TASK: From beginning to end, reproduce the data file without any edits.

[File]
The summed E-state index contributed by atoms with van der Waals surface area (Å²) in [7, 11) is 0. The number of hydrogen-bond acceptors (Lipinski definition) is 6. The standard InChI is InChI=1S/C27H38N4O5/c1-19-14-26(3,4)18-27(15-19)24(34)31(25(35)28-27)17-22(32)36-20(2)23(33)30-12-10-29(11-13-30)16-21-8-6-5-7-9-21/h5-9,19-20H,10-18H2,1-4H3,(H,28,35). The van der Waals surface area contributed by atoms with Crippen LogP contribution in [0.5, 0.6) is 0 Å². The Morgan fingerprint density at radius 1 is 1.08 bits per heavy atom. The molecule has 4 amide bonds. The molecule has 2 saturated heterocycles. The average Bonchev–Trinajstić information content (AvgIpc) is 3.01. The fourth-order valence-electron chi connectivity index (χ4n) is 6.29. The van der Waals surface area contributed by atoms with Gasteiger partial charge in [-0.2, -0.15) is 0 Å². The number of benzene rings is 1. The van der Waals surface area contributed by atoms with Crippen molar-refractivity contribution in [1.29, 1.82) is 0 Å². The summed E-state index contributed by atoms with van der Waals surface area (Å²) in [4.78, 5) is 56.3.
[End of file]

The summed E-state index contributed by atoms with van der Waals surface area (Å²) in [7, 11) is 0. The number of hydrogen-bond acceptors (Lipinski definition) is 6. The standard InChI is InChI=1S/C27H38N4O5/c1-19-14-26(3,4)18-27(15-19)24(34)31(25(35)28-27)17-22(32)36-20(2)23(33)30-12-10-29(11-13-30)16-21-8-6-5-7-9-21/h5-9,19-20H,10-18H2,1-4H3,(H,28,35). The van der Waals surface area contributed by atoms with Crippen LogP contribution in [0.5, 0.6) is 0 Å². The Morgan fingerprint density at radius 1 is 1.08 bits per heavy atom. The molecule has 4 amide bonds. The molecule has 2 saturated heterocycles. The average Bonchev–Trinajstić information content (AvgIpc) is 3.01. The fourth-order valence-electron chi connectivity index (χ4n) is 6.29. The van der Waals surface area contributed by atoms with Gasteiger partial charge in [-0.2, -0.15) is 0 Å². The number of benzene rings is 1. The van der Waals surface area contributed by atoms with Crippen molar-refractivity contribution in [1.29, 1.82) is 0 Å². The summed E-state index contributed by atoms with van der Waals surface area (Å²) in [4.78, 5) is 56.3.